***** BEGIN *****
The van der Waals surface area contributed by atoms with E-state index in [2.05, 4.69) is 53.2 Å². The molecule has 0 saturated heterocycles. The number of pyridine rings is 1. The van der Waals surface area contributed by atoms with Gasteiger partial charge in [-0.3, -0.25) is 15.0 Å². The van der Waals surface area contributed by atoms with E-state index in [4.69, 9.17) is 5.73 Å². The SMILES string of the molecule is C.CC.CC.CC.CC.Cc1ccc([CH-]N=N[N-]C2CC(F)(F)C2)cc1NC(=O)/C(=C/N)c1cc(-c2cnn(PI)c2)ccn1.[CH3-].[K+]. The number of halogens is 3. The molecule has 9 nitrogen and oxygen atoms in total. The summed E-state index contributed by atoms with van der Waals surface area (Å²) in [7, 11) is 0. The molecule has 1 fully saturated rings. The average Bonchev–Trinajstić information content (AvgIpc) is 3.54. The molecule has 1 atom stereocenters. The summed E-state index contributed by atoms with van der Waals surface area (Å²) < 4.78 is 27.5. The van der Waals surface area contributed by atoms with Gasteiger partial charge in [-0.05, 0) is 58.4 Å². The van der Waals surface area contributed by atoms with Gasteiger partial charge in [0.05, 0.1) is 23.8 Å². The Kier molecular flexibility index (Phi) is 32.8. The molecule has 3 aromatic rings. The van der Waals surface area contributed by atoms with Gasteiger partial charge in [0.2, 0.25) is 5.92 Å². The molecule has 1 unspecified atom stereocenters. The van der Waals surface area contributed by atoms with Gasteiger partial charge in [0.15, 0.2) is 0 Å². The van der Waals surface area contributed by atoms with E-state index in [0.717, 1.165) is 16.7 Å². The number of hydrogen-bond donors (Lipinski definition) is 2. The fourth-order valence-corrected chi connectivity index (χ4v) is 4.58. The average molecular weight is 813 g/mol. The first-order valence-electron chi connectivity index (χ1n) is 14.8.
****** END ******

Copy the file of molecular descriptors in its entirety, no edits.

The van der Waals surface area contributed by atoms with E-state index in [2.05, 4.69) is 53.2 Å². The molecule has 0 saturated heterocycles. The number of pyridine rings is 1. The van der Waals surface area contributed by atoms with Gasteiger partial charge in [-0.3, -0.25) is 15.0 Å². The van der Waals surface area contributed by atoms with E-state index in [4.69, 9.17) is 5.73 Å². The SMILES string of the molecule is C.CC.CC.CC.CC.Cc1ccc([CH-]N=N[N-]C2CC(F)(F)C2)cc1NC(=O)/C(=C/N)c1cc(-c2cnn(PI)c2)ccn1.[CH3-].[K+]. The number of halogens is 3. The molecule has 9 nitrogen and oxygen atoms in total. The summed E-state index contributed by atoms with van der Waals surface area (Å²) in [7, 11) is 0. The molecule has 1 fully saturated rings. The average Bonchev–Trinajstić information content (AvgIpc) is 3.54. The molecule has 1 atom stereocenters. The summed E-state index contributed by atoms with van der Waals surface area (Å²) < 4.78 is 27.5. The van der Waals surface area contributed by atoms with Gasteiger partial charge in [-0.05, 0) is 58.4 Å². The van der Waals surface area contributed by atoms with Gasteiger partial charge in [0.05, 0.1) is 23.8 Å². The Kier molecular flexibility index (Phi) is 32.8. The molecule has 3 aromatic rings. The van der Waals surface area contributed by atoms with Gasteiger partial charge in [0.2, 0.25) is 5.92 Å². The molecule has 1 unspecified atom stereocenters. The van der Waals surface area contributed by atoms with Gasteiger partial charge in [0.15, 0.2) is 0 Å². The van der Waals surface area contributed by atoms with E-state index in [0.717, 1.165) is 16.7 Å². The number of hydrogen-bond donors (Lipinski definition) is 2. The fourth-order valence-corrected chi connectivity index (χ4v) is 4.58. The average molecular weight is 813 g/mol. The first-order valence-electron chi connectivity index (χ1n) is 14.8.